Tuesday, December 17, 2013

Imapala vs Hive performance on Amazon AWS EMR

Apache Hive and Impala provide a SQL layer on top of the data in HDFS. Hive converts the SQL query into a MR plan and submits it to the Hadoop cluster for execution, while the Impala daemons directly process the data in HDFS. In an earlier blog we looked into when to use Hive and when Impala. Also, as mentioned in an earlier blog, both of them can use a common metastore, so any tables created in Hive would be visible in Impala and vice versa.
Hive on AWS EMR had been there for some time, but recently Impala has been added to the list. In this blog, we will compare the performance of Impala vs Hive on Amazon EMR using the same hardware (m1.large for master and m1.large for the slave) on the same data set. Note that a lot of improvements are in progress for both Hive and Impala and also EMR is using the latest versions of Hive and Impala as of now.

So, here are the steps at a high level:

- Launch a EMR cluster with Impala and Hive on AWS.
- ssh to the master and create some data.
- Create some tables using Impala shell and map it to the above data.
- Run the same queries on Hive and Impala to measure the performance.

And here are the steps in detail :

- Create the KeyPairs from the EC2 Management Console and the Access Keys (Access Key ID and Secret Access Key) in the IAM Management Console as mentioned here. While creating the KeyPairs the user will be prompted to store a pem file, which will be used to login to the master.

- Go to the EMR Management console and create a cluster.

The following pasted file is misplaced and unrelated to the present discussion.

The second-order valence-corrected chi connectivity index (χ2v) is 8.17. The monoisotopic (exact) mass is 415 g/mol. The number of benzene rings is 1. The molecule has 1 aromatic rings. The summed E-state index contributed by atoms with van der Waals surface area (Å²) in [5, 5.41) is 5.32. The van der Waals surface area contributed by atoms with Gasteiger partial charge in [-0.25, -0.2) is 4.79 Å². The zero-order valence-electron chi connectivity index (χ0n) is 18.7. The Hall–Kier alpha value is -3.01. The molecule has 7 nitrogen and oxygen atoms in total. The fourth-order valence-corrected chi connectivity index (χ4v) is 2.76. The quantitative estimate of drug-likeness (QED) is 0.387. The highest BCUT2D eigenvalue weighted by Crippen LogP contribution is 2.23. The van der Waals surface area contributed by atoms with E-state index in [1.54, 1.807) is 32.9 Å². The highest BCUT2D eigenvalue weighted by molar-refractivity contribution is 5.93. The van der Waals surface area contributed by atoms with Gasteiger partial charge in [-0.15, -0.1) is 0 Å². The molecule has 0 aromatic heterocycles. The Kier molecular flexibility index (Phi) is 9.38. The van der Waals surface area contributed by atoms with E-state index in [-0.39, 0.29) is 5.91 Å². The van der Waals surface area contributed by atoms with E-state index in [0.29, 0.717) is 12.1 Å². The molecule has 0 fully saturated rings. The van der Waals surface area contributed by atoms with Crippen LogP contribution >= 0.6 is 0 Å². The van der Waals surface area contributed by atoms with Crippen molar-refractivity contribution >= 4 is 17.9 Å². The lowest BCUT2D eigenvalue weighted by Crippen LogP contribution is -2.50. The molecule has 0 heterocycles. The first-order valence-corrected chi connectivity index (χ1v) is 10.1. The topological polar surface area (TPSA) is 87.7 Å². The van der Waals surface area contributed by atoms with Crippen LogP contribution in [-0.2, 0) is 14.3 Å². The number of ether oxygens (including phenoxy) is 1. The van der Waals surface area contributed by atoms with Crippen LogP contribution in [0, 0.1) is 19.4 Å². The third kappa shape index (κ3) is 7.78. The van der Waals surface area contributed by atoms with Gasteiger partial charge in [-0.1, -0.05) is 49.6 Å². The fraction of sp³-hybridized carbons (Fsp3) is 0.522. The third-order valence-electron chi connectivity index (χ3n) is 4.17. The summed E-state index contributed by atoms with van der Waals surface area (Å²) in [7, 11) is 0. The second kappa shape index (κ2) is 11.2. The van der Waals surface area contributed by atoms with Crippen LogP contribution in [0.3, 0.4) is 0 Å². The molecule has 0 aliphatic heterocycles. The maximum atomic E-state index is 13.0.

- Select the default properties, except for the below.
- From the EC2 Management console, get the hostname of the master and ssh to it as below using the pem file.
ssh -i thecloudavenue-impala.pem hadoop@ec2-50-19-63-105.compute-1.amazonaws.com
- Run the jps command and make sure the below processes are running. The reason why Impala daemons are not shown is because Impala is not developed in Java.
[hadoop@domU-12-31-39-16-6E-66 ~]$ jps
1494 Main
2202 RunJar
3748 Jps
2278 WebAppProxyServer
2346 NameNode
2381 JobClient
2568 ResourceManager
2499 JobHistoryServer
- Create an ssh tunnel to the master.
ssh –i thecloudavenue-emr.pem -ND 8157 hadoop@ec2-54-211-100-209.compute-1.amazonaws.com
Download the FoxyProxy addon and configure it as mentioned here. This will make the Impala and Hadoop console request go through the ssh tunnel to the master and the rest of the requests go as usual.
Statestore console - http://ec2-50-19-63-105.compute-1.amazonaws.com:25000
impalad console - http://ec2-50-19-63-105.compute-1.amazonaws.com:25010